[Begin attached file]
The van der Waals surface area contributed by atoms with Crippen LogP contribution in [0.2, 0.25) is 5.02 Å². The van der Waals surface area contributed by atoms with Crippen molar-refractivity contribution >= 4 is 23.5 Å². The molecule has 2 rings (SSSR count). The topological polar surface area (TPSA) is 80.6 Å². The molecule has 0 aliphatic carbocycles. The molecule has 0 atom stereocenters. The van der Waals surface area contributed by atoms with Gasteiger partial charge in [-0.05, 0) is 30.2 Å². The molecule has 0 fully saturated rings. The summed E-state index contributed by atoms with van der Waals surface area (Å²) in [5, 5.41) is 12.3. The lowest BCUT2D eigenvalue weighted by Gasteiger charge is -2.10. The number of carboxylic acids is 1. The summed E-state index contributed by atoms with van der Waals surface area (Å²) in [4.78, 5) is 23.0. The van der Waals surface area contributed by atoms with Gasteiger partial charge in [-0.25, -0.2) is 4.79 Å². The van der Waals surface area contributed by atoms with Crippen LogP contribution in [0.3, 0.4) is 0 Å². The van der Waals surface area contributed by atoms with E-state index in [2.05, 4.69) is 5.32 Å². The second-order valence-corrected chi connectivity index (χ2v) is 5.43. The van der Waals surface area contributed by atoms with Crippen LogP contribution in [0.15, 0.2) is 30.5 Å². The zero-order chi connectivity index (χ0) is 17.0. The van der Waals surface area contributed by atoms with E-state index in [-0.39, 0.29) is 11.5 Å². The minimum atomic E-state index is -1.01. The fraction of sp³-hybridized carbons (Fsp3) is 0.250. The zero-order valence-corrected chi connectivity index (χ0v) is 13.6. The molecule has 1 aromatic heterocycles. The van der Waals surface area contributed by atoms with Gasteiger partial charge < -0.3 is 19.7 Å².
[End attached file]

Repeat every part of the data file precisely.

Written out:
The van der Waals surface area contributed by atoms with Crippen LogP contribution in [0.2, 0.25) is 5.02 Å². The van der Waals surface area contributed by atoms with Crippen molar-refractivity contribution >= 4 is 23.5 Å². The molecule has 2 rings (SSSR count). The topological polar surface area (TPSA) is 80.6 Å². The molecule has 0 aliphatic carbocycles. The molecule has 0 atom stereocenters. The van der Waals surface area contributed by atoms with Gasteiger partial charge in [-0.05, 0) is 30.2 Å². The molecule has 0 fully saturated rings. The summed E-state index contributed by atoms with van der Waals surface area (Å²) in [5, 5.41) is 12.3. The lowest BCUT2D eigenvalue weighted by Gasteiger charge is -2.10. The number of carboxylic acids is 1. The summed E-state index contributed by atoms with van der Waals surface area (Å²) in [4.78, 5) is 23.0. The van der Waals surface area contributed by atoms with Gasteiger partial charge in [-0.25, -0.2) is 4.79 Å². The van der Waals surface area contributed by atoms with Crippen LogP contribution in [0.3, 0.4) is 0 Å². The van der Waals surface area contributed by atoms with E-state index in [2.05, 4.69) is 5.32 Å². The second-order valence-corrected chi connectivity index (χ2v) is 5.43. The van der Waals surface area contributed by atoms with Crippen LogP contribution in [0.15, 0.2) is 30.5 Å². The zero-order chi connectivity index (χ0) is 17.0. The van der Waals surface area contributed by atoms with E-state index in [-0.39, 0.29) is 11.5 Å². The minimum atomic E-state index is -1.01. The fraction of sp³-hybridized carbons (Fsp3) is 0.250. The zero-order valence-corrected chi connectivity index (χ0v) is 13.6. The molecule has 1 aromatic heterocycles. The van der Waals surface area contributed by atoms with Gasteiger partial charge < -0.3 is 19.7 Å².